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Cyclone Mobility
Unit 20 Heron Industrial Estate
Widnes, WA8 0SW

Main Office Number

Available 10am – 4pm

Monday – Friday

0800 180 4850

For people living with a disability, it can be intimidating to participate in sports or activities. But, if you want to stay active and enjoy pushing your physical limits, you have several options available to you. The key is to have a positive attitude while pursuing activities that you don’t find boring or limiting. You are much more likely to stick with a sport or activity that you find both challenging and fun.

Build Your Confidence

Even if you are a positive, confident person, you may find yourself hesitating to join a team sport or activity that involves strangers because you don’t know how they will respond to your disability.

One of the best ways to get and stay active is to build your confidence before you join. If you work with a physical therapist or occupational therapist, discuss the activities and exercises you can do at home and equipment you’ll need to better prepare you to participate in the sport or activity you most want to do. Then, build a home gym so you can work out at home and feel completely ready, both physically and mentally, to sign up for the sport or activity of your choice.

Wheelchair sport

Find an Accessible Gym or Facility

Typically, gyms and facilities that are more accessible are friendlier to people with a disability. You need to feel welcome in the place where you will challenge yourself, and finding a gym that makes you comfortable and is equipped to meet your needs is half the battle. In most cases, the staff and members of the most accessible gyms and facilities have experience working with people with similar disabilities; they will welcome you with open arms and be excited to involve you in the sport or activity you want to try.

Build a Support System

As you know, having a support system is one of the best things you can do yourself. The same is true when you decide to participate in a sport or activity. Take a friend along when you visit a gym or facility that is on your short list. Or, if you sign up for a free exercise class trial, take your friend along to get her opinion. For example, if there is a dance fitness class or a traditional dancing class offered, ask your friend to join you to help you feel more at ease. Who knows? Your friend may love the class enough to sign up to continue to participate with you.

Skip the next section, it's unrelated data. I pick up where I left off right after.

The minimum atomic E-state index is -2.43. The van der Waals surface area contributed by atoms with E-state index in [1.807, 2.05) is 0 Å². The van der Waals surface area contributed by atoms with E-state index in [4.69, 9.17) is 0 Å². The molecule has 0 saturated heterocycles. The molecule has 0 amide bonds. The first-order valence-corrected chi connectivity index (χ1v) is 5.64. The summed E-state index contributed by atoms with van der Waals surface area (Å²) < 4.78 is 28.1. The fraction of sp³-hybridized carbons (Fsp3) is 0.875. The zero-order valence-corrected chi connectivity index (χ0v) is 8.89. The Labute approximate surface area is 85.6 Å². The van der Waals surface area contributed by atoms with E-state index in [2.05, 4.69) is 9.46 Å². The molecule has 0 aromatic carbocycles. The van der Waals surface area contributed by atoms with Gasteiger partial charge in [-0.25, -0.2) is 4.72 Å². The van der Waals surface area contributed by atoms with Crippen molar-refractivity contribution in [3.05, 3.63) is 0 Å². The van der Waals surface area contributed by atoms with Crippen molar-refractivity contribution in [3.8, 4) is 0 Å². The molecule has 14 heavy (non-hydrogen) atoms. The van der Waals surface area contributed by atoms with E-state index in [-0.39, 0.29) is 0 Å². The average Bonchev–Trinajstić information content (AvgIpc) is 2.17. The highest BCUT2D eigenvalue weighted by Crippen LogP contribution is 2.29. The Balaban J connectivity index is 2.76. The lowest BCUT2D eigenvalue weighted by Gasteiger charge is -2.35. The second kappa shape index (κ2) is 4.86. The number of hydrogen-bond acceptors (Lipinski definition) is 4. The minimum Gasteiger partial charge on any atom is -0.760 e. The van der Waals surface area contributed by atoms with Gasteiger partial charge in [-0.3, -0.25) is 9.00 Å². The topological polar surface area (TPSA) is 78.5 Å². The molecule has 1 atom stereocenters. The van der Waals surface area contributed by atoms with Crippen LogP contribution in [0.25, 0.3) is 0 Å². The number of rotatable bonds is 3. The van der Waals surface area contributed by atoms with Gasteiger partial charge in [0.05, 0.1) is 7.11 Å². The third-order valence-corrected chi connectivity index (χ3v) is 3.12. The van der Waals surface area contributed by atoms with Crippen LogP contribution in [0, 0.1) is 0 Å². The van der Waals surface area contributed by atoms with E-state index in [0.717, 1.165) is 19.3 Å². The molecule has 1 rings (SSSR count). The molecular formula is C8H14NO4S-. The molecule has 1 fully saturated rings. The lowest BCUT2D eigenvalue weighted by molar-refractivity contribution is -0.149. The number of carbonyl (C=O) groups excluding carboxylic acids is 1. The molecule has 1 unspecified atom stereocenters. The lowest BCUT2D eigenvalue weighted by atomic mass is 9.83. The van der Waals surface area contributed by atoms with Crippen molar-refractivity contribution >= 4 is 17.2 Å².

Make Goals and Track Your Progress

When you want to develop healthy habits and remain active or regularly participate in a sport, it’s good to set realistic goals from the start. Write down your goals, such as the exercises you want to do and the location and time you want to do them. Remind yourself of your goals to stay motivated; it helps to hang them in a place where you will see them frequently throughout the day. Then, as you work to reach your goals, track your progress and set new goals.

However, if you have trouble reaching your original goals, remind yourself that you are more active than you were before you started and that you have made some progress. Rework your original goals if needed and practice self-care when you get discouraged. Keep your mental and emotional health in mind while you work on your physical health. If you need a reward, work toward something that will make you happy. Push yourself but be kind to yourself as you adopt a healthier lifestyle.

If you still find that you cannot reach your physical goals, evaluate when you perform better and help yourself stay on track. For example, if you are more likely to stick to your activity in the morning, stop trying to exercise at night. Stay focused on what you are able to do, stay positive, and continue to participate in the activities that you enjoy most. If you continue to struggle to reach your original goals, talk with your healthcare provider or physical trainer. Specifically, address your obstacles and work together to find ways to overcome them.

Individuals with disabilities can participate in sports and activities that you enjoy. Consider working out at home first to build your confidence and then finding an accessible gym, taking along a friend, and making goals and tracking your progress to stay as active as possible.

Written by Ashley Taylor from

If you are thinking about getting fit, why not have a look at our gym equipment that has been specifically designed to be used straight from your wheelchair, without needing to transfer.